Have you ever heard of the witch trial with the Bible? Oh, trust me, this is a good one!

The accused was tied and placed on a scale with a bible on the other end. And all that above a body of water (notice a pattern?). If the accused was lighter than the Bible, then they were promptly executed as a witch. If, on the other hand, they were heavier than the Bible, they were promptly sunk in the water. (“Horrible History”, Macdonald Young Books, 1996 )

And dead.

From drowning.

I bet you didn’t see that coming!

Among others, witch tests included asking the accused to cry. If they failed…I bet you know how that went. They were also asked to pray, and a single mispronounced word could land them at the stake.

It was believed that witches always had a demonic spirit accompanying them on their various nefarious endeavors (including the dancing with the imps, don’t forget about that one!), and that demonic spirit usually transformed into an animal, like a bird or cat. Since it was thought that witches nurtured these demons-turned-cute-animals with their own blood, people like Hopkins, were always on the lookout for the “Devil’s Mark”, as they called it. Any old scar, birthmark, or even bug bite could be used to “prove” one’s ties to witchcraft. (“Horrible History”, Macdonald Young Books, 1996 )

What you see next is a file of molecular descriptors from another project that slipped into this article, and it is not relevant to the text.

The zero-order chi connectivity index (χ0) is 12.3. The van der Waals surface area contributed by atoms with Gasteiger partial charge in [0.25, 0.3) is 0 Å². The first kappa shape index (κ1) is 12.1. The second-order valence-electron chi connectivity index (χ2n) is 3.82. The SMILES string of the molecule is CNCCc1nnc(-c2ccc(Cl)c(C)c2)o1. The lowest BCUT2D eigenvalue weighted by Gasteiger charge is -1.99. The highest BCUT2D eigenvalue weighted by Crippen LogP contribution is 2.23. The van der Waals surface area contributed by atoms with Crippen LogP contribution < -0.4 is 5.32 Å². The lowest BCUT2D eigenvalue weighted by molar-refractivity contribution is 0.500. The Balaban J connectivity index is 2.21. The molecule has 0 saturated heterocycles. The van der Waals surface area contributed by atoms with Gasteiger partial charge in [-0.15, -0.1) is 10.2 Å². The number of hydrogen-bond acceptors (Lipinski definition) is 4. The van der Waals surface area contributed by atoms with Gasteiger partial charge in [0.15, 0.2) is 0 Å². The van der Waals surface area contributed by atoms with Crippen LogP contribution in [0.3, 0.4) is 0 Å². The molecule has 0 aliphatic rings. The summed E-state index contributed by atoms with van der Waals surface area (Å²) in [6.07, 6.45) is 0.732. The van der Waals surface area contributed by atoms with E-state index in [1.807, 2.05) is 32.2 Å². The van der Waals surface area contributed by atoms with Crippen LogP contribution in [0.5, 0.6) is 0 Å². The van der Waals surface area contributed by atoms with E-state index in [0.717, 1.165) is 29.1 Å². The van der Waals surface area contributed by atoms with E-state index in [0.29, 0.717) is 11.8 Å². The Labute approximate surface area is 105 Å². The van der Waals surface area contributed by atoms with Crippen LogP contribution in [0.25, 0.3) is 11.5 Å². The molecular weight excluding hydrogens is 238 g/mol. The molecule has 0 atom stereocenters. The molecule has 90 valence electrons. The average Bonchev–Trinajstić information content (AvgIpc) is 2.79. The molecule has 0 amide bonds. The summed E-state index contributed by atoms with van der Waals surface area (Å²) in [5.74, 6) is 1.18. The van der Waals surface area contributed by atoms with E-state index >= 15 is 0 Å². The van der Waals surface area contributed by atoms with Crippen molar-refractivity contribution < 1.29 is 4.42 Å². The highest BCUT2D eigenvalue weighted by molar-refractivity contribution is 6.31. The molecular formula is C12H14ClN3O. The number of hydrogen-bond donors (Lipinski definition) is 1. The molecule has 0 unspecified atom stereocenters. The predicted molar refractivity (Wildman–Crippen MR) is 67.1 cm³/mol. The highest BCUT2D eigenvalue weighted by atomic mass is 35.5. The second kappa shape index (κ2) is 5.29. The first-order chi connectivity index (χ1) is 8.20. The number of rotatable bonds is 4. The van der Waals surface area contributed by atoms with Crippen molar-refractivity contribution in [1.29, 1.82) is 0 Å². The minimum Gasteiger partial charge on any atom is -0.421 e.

Picture this: late 18th-century witch-hunters and the modern day tattoo trend!


The Cunning Folk or Witches in Britain of the early 19th century

The cunning folk were professional or semi-professional practitioners of magic in Britain, active from the medieval period through the early twentieth century. As cunning folk, they practiced folk magic – also known as “low magic” – although often combined with elements of “high” or ceremonial magic, which they learned through the study of grimoires.

Primarily using spells and charms as a part of their profession, they were most commonly employed to use their magic in order to combat malevolent witchcraft, to locate criminals, missing persons or stolen property, for fortune telling, for healing, for treasure hunting and to influence people to fall in love.

Although the British cunning folk were in almost all cases Christian themselves, certain Christian theologians and Church authorities believed that, being practitioners of magic, the cunning folk were in league with the Devil and as such were akin to the more overtly Satanic and malevolent witches.

It was in nineteenth-century Scotland that an agricultural organization that acted as both a trade union and a magical fraternity known as the Society of the Horseman’s Word was founded. Its members, whilst not being cunning folk, practiced folk magic, and soon an English alternative, the Society of Horsemen, was also founded. The spread of such magical groups and their ideas could be seen in the diffusion of the toad bone rite, which was used by such horseman’s groups and various cunning folk, and examples of which could be found scattered across Britain.